There are a lot of options when it comes to Firewall\Unified Threat Management appliances – including hardware, software, and virtual appliance. Several names come to mind including pfSense, Untangle, m0n0wall, and the topic of this post – the Sophos UTM Home Edition appliance (formerly Astaro Gateway). After doing fairly extensive research, I decided upon this distribution for a few reasons:
- Available as a virtual appliance, or software to run on your choice of hardware (or Sophos hardware $)
- The free edition is surprisingly feature-rich including:
- Intrusion detection and prevention
- Full featured firewall
- Web content filtering for both HTTP and HTTPS
- Web AV scanning
- Email anti-spam
- Remote access with several VPN options
- An easy to use web UI
- Integration with Sophos endpoint AV protection for 10 users
- All of the above is $0 with the limitation of 50 users
I chose to go the software running on whitebox hardware as it allowed lots of flexibility and did not rely on the complexity of an underlying hypervisor – an unofficial HCL is available here.
Some low-power Intel Atom solutions may work for this application, but due to the number of options available with this UTM, a minimum of an I3 processor is recommended to be able to push throughput with advanced services such as IPS and AV – I chose the Supermicro SYS-5018D-MF
- 4th Generation i3, Xeon E3 V3 support
- Up to 32 GB ECC UDIMM memory
- Dedicated IPMI LAN
- PCIE x8 slot
- Dual Intel i210 1Gbps Ethernet
- Enterprise grade server hardware quality I’ve come to expect from Supermicro
To get started, you will need to request a Home Edition license from Sophos – do that here.
Once you receive your license, you will need to download the software from here.
There are two options – a hardware appliance and software appliance. The hardware appliance is specific to Sophos Hardware – if you try to use this installer on non-Sophos hardware, it will be detected, and installation will stop. So you want to download the software appliance for both installation on custom hardware or in a virtual machine.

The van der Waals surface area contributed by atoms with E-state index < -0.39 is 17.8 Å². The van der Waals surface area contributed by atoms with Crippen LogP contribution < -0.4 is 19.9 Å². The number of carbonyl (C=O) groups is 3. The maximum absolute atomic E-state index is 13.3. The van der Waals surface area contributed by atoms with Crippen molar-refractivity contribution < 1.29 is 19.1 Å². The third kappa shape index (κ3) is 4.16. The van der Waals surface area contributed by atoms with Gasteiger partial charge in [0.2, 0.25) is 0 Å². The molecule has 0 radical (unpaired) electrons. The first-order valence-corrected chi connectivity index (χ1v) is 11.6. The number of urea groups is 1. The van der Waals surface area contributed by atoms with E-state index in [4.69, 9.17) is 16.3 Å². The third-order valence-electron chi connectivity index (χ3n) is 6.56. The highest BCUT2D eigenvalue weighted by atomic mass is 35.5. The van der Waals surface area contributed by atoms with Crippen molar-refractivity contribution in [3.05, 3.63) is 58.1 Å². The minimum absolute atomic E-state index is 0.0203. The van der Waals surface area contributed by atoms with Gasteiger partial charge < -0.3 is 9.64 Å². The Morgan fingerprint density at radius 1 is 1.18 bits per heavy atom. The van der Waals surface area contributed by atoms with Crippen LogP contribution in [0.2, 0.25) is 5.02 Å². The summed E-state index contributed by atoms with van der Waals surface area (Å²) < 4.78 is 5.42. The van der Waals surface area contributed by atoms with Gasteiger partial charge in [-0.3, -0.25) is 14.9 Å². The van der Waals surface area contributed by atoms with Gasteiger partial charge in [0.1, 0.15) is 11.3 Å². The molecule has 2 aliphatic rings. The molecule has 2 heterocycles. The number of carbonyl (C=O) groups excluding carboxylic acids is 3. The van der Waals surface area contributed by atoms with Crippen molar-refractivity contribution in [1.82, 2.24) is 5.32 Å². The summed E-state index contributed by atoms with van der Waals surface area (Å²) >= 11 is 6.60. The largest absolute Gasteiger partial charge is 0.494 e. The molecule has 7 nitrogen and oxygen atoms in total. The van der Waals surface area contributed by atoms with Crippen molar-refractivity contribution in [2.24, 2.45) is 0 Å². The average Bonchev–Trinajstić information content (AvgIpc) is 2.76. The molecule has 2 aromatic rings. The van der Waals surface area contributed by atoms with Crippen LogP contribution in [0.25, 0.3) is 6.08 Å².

*Note: This is a firewall – you must have at least 2 network interfaces – the installer will check for this.
The installation is fairly straightforward – you will need to choose an inside interface and address type:
Next, select options for a 64 bit kernel, if you would like the enterprise toolkit, and then partition setup. Once complete, the system will reboot and most, if not all configuration will be from the webadmin console: https://[console_IP_Address]:4444/
Getting the Sophos UTM Home Edition Installed and Configured
Once the system is back up, you will run through a basic system setup specifying hostname, admin password, etc. You will then continue system setup – you will need your license file at this point. You will also configure the WAN interface and type, basic firewall services and advanced protection services.
Finally, you will arrive at the main dashboard – depending on what you configured, this may look different.
The next thing you will want to do is define your networks – internal network, any DNS servers you may have, and any internal web servers you may have. Some network definitions are auto added based on connectivity and defaults (any IPV4, etc).
Next, assuming you have a single public IP address, you want to configure NAT masquerading – this is similar to NAT overload on an interface or PAT. Simply choose the network to be translated and which interface to use – in the below example, ‘Production’ is defined as any inside network, with ‘Outside’ being the WAN interface.
At this point, you should at least have internet access from any inside hosts. In the next post, I’ll cover configuring advanced protection services and allowing dynamic NAT for internal web servers, etc.